News & Events


January 16, 2014

IWRI Speaker Series: Lectures by Māori scholars, Monday, Feb. 10, 2014

IWRI is honored and proud to sponsor a panel of three, highly respected Māori scholars from New Zealand to the UW.  Please join the university community and local community members in welcoming Dr. Paul Reynolds, Dr. Cherryl Waerea-i-te-rangi Smith, and Mr. Adrian Rurawhe, all from Te Atawhai o te Ao: Independent Mori Institute for Environment and Health, New Zealand, as they present three engaging lectures in the Walker-Ames Room in Kane Hall, University of Washington, on Monday, February 10 at 6:00 p.m.

Maori-Paul Reynolds photoDr. Paul Reynolds’s lecture is titled, “Working with the Silenced and the Angry.”  What is the most important thing in the world? It is people, it is people, it is people!  This proverb reminds us to always have compassion for people and take care of others. It embodies the research principles that has underpinned the work that Te Atawhai o te Ao has conducted over the past 9+ years. This presentation will focus on the lessons we have learned from research with communities who have been exposed to traumatic events, and the ways we work together. Often these communities do not have a voice, are marginalized and silenced.

Maori-Cherryl Smith photoDr. Cherryl Waerea-i-te-rangi Smith’s lecture is titled, “Generational Wellbeing.”  Return to the mountains to be energised by the winds of Tawhirimatea.  Whenever wellbeing is discussed it’s important to consider not only relationships with the world but also how each generation views wellbeing. As Indigenous Peoples we face enormous challenges to maintain health and wellbeing of our lands, our peoples, our families and ourselves.  As Māori we have strong traditions and teachings on what these generational roles and responsibilities are but we struggle at times to maintain these. Each generation has its challenges and its strengths. Research undertaken by Te Atawhai o te Ao has worked with extended families whose lives have been affected by trauma. From this body of work, Te Atawhai o te Ao have begun to gather together information from interviews, projects and literature on the ways in which Māori discuss wellbeing.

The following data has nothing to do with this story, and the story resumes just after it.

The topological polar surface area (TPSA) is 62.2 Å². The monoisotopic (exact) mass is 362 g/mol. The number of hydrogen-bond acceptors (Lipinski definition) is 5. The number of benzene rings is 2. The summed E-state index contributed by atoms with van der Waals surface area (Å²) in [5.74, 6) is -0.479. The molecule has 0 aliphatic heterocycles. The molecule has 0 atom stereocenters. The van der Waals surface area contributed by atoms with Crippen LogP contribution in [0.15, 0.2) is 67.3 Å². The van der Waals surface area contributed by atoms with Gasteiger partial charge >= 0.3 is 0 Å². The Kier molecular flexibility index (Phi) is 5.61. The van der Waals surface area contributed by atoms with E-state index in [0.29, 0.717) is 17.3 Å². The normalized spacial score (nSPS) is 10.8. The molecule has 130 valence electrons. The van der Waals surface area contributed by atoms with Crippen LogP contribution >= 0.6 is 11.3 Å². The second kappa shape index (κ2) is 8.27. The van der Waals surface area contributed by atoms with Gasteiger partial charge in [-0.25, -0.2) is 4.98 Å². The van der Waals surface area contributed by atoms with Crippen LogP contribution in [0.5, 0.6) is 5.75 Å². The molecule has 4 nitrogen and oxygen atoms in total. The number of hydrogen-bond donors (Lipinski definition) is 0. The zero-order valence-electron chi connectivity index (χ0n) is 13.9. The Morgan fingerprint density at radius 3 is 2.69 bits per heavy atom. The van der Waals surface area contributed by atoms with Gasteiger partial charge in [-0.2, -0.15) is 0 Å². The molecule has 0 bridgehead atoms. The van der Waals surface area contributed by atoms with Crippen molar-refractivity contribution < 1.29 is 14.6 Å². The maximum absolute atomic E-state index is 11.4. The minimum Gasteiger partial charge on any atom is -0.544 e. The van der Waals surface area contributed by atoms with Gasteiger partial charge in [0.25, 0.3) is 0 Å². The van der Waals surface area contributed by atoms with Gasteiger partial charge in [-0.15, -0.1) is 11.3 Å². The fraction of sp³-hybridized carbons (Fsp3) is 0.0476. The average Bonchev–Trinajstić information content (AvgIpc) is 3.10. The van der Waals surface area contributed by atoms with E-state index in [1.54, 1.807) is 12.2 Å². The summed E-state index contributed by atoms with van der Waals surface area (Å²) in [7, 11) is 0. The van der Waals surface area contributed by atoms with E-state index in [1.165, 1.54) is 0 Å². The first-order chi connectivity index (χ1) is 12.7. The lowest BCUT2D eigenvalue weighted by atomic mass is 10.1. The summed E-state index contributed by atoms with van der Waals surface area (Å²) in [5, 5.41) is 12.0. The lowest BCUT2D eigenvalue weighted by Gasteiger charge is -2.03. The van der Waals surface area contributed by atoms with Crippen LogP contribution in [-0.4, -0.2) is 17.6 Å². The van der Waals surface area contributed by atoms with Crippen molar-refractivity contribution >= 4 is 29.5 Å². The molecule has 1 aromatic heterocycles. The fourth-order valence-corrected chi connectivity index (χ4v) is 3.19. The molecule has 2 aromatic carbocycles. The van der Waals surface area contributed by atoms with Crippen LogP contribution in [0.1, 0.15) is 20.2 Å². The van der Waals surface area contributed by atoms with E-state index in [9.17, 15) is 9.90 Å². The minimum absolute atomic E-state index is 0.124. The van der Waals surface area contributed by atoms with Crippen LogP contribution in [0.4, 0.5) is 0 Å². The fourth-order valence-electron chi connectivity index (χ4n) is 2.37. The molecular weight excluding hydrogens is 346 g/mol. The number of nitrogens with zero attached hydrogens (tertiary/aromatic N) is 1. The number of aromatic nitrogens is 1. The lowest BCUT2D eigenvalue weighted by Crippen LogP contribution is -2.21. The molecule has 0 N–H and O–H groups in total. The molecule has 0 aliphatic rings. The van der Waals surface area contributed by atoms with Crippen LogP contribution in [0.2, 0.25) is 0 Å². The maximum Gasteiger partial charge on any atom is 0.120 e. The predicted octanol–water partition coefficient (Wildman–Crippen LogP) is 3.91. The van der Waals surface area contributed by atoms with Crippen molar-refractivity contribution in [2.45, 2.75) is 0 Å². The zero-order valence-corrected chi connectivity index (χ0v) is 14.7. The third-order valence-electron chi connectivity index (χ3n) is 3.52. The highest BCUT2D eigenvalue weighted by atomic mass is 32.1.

Maori-Adrian Rurawhe photoMr. Adrian Rurawhe’s lecture is titled, “From the Smallest Seed:  Māori Wellbeing and Development.”  From the smallest seed grows the mightiest tree.  Over the last 25 years, hundreds of new Māori organizations focusing on health and education have developed and flourished throughout New Zealand. Small community-based initiatives have developed under the banner of “Kaupapa Māori” (by Māori, for Māori) and these organizations have attempted to make a difference in Māori wellbeing and development. This presentation will examine some of the challenges of running an organization and trying to be ‘Kaupapa Māori.’  There are challenges of working within a non-Kaupapa Māori (or mainstream) environment. How can we ensure that we remain guided by our own imperatives and our own protocols and values? How do our indigenous practices fit alongside of law, business and practice?  We often walk a fine line trying to balance these two worlds.


For more information, please contact Anastasia at IWRI